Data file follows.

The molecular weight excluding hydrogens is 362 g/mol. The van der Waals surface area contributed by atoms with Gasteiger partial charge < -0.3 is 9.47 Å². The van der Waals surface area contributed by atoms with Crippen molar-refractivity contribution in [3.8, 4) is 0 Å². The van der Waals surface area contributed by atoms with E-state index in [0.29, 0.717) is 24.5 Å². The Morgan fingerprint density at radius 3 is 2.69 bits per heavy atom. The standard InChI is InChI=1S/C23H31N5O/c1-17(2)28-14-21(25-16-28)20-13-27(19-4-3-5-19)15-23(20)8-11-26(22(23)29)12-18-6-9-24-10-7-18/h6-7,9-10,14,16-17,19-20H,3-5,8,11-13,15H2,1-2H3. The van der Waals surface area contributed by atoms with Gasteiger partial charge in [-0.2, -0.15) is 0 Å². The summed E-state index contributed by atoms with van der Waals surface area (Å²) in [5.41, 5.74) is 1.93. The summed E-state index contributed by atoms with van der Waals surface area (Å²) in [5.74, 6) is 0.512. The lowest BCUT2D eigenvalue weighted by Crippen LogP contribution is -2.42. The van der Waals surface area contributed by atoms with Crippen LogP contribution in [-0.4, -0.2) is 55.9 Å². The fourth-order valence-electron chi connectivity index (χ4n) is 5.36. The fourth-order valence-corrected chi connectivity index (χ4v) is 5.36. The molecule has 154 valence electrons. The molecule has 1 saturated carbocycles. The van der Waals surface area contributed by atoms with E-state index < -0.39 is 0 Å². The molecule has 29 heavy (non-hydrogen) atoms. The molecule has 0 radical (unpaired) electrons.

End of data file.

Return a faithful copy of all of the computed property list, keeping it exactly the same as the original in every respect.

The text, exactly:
The molecular weight excluding hydrogens is 362 g/mol. The van der Waals surface area contributed by atoms with Gasteiger partial charge < -0.3 is 9.47 Å². The van der Waals surface area contributed by atoms with Crippen molar-refractivity contribution in [3.8, 4) is 0 Å². The van der Waals surface area contributed by atoms with E-state index in [0.29, 0.717) is 24.5 Å². The Morgan fingerprint density at radius 3 is 2.69 bits per heavy atom. The standard InChI is InChI=1S/C23H31N5O/c1-17(2)28-14-21(25-16-28)20-13-27(19-4-3-5-19)15-23(20)8-11-26(22(23)29)12-18-6-9-24-10-7-18/h6-7,9-10,14,16-17,19-20H,3-5,8,11-13,15H2,1-2H3. The van der Waals surface area contributed by atoms with Gasteiger partial charge in [-0.2, -0.15) is 0 Å². The summed E-state index contributed by atoms with van der Waals surface area (Å²) in [5.41, 5.74) is 1.93. The summed E-state index contributed by atoms with van der Waals surface area (Å²) in [5.74, 6) is 0.512. The lowest BCUT2D eigenvalue weighted by Crippen LogP contribution is -2.42. The van der Waals surface area contributed by atoms with Crippen LogP contribution in [-0.4, -0.2) is 55.9 Å². The fourth-order valence-electron chi connectivity index (χ4n) is 5.36. The fourth-order valence-corrected chi connectivity index (χ4v) is 5.36. The molecule has 154 valence electrons. The molecule has 1 saturated carbocycles. The van der Waals surface area contributed by atoms with E-state index < -0.39 is 0 Å². The molecule has 29 heavy (non-hydrogen) atoms. The molecule has 0 radical (unpaired) electrons.